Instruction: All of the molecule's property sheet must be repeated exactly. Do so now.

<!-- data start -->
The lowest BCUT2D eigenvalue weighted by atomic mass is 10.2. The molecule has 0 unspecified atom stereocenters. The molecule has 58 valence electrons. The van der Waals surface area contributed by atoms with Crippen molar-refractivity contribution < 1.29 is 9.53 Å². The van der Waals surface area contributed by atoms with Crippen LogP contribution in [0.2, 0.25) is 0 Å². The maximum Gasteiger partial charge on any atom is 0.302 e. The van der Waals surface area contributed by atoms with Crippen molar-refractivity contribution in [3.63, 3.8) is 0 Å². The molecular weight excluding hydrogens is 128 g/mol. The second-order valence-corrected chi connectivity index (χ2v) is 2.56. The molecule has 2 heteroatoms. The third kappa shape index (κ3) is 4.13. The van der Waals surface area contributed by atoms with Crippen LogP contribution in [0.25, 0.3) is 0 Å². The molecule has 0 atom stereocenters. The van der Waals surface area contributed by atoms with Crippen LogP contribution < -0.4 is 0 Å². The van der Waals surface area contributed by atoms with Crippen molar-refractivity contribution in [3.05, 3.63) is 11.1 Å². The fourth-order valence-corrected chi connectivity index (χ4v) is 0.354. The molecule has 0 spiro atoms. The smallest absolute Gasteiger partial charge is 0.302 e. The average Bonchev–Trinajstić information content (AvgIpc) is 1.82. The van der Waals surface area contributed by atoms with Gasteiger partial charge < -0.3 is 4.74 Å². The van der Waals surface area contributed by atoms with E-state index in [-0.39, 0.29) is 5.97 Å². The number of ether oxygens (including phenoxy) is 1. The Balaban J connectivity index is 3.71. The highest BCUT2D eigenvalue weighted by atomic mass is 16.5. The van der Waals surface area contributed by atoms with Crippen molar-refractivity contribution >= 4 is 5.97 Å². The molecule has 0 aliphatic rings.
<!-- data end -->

The lowest BCUT2D eigenvalue weighted by atomic mass is 10.2. The molecule has 0 unspecified atom stereocenters. The molecule has 58 valence electrons. The van der Waals surface area contributed by atoms with Crippen molar-refractivity contribution < 1.29 is 9.53 Å². The van der Waals surface area contributed by atoms with Crippen LogP contribution in [0.2, 0.25) is 0 Å². The maximum Gasteiger partial charge on any atom is 0.302 e. The van der Waals surface area contributed by atoms with Crippen molar-refractivity contribution in [3.63, 3.8) is 0 Å². The molecular weight excluding hydrogens is 128 g/mol. The second-order valence-corrected chi connectivity index (χ2v) is 2.56. The molecule has 2 heteroatoms. The third kappa shape index (κ3) is 4.13. The van der Waals surface area contributed by atoms with Crippen LogP contribution in [0.25, 0.3) is 0 Å². The molecule has 0 atom stereocenters. The van der Waals surface area contributed by atoms with Crippen LogP contribution < -0.4 is 0 Å². The van der Waals surface area contributed by atoms with Crippen molar-refractivity contribution in [3.05, 3.63) is 11.1 Å². The fourth-order valence-corrected chi connectivity index (χ4v) is 0.354. The molecule has 0 spiro atoms. The smallest absolute Gasteiger partial charge is 0.302 e. The average Bonchev–Trinajstić information content (AvgIpc) is 1.82. The van der Waals surface area contributed by atoms with Gasteiger partial charge < -0.3 is 4.74 Å². The van der Waals surface area contributed by atoms with E-state index in [-0.39, 0.29) is 5.97 Å². The number of ether oxygens (including phenoxy) is 1. The Balaban J connectivity index is 3.71. The highest BCUT2D eigenvalue weighted by atomic mass is 16.5. The van der Waals surface area contributed by atoms with Crippen molar-refractivity contribution >= 4 is 5.97 Å². The molecule has 0 aliphatic rings.